Here are my all-time favorite books.
The Chrysalids by John Wyndham. A sci-fi story told in the distant future, long after civilization has started to rebuild itself after an apparent nuclear holocaust. Several children in a quiet village cope with the fact that they are telepathic...but fear the repercussions of how they will be treated if their secret is discovered.
Booze and The Graduate by Charles Webb. The famous Dustin Hoffman film is extremely faithful to Webb's first novel about a young man searching to find his place in the world (and having an affair with Mrs. Robinson along the way). His 1978 novel Booze is the study of an iconoclast who feels adrift and alone in the world; it's remarkably funny and touching. Well worth seeking out.
A Confederacy of Dunces by John Kennedy Toole. Published posthumously, this Pulitzer-winning novel is a comic masterpiece -- "a fantastic novel, a major achievement, a huge comc-satiric-tragic one-of-a-kind rendering of life in New Orleans," says author Walker Percy. "Crazily magnificent once-in-a-blue-moon first novel," raves Publishers Weekly. "A masterpiece of character and comedy...brilliant, relentless, delicious, perhaps even a classic," boasts Kirkus Reviews. And they're not even scratching the surface. Buy it now.
The Morning After by Jack B. Weiner. Absorbing, tragic story of a man's battle with alcoholism; how it destroys his family, his career and finally himself.
Danny, the Champion of the World by Roald Dahl. As a child, I adored Charlie and the Chocolate Factory. But for my money, this is Dahl's best book for children -- an adventure story filled with wonder and just a touch of naughtiness. The children I read this to as an adult were spellbound by the characters, the good vs. evil theme and the superb ending.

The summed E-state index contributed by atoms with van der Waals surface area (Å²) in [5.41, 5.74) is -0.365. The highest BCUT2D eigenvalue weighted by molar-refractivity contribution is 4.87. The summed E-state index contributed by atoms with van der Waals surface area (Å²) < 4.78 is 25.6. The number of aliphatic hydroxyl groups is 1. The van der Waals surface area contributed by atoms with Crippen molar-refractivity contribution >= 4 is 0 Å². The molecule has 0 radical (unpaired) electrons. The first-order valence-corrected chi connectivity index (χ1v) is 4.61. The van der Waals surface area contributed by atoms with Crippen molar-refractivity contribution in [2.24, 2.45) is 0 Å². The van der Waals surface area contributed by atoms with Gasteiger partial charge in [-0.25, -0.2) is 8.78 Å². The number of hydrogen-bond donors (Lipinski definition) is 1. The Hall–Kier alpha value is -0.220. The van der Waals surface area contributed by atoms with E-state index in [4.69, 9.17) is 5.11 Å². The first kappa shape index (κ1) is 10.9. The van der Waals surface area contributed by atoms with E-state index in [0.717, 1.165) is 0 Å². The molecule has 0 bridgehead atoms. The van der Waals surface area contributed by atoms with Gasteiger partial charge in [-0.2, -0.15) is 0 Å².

Insomnia, Misery and Pet Sematary by Stephen King. My three favorite novels by the master of horror and suspense.
Horton Hatches the Egg by Dr. Seuss. I meant what I said, and I said what I meant: An elephant's faithful, one hundred percent.
Little Boxes of Bewilderment by Jack Ritchie. My favorite short-story writer's best collection. Mystery tales that are straightforward and damned funny.
Up the Down Staircase by Bel Kaufman. The inner workings of a metropolitan high school are laid bare in this hilarious and touching story of a committed, idealistic teacher whose dash with school bureaucracy. The story is conveyed through a series of memos, letters, directives from the principal, comments by students, notes between teachers, and papers from desk drawers and wastebaskets, evoking a vivid picture of teachers fighting the good fight against all that stands in the way of good teaching.
Deep Thoughts by Jack Handey. The first in a series of hilarious non-sequitor collections. Makes me laugh out loud even after multiple readings.
What are your favorite books?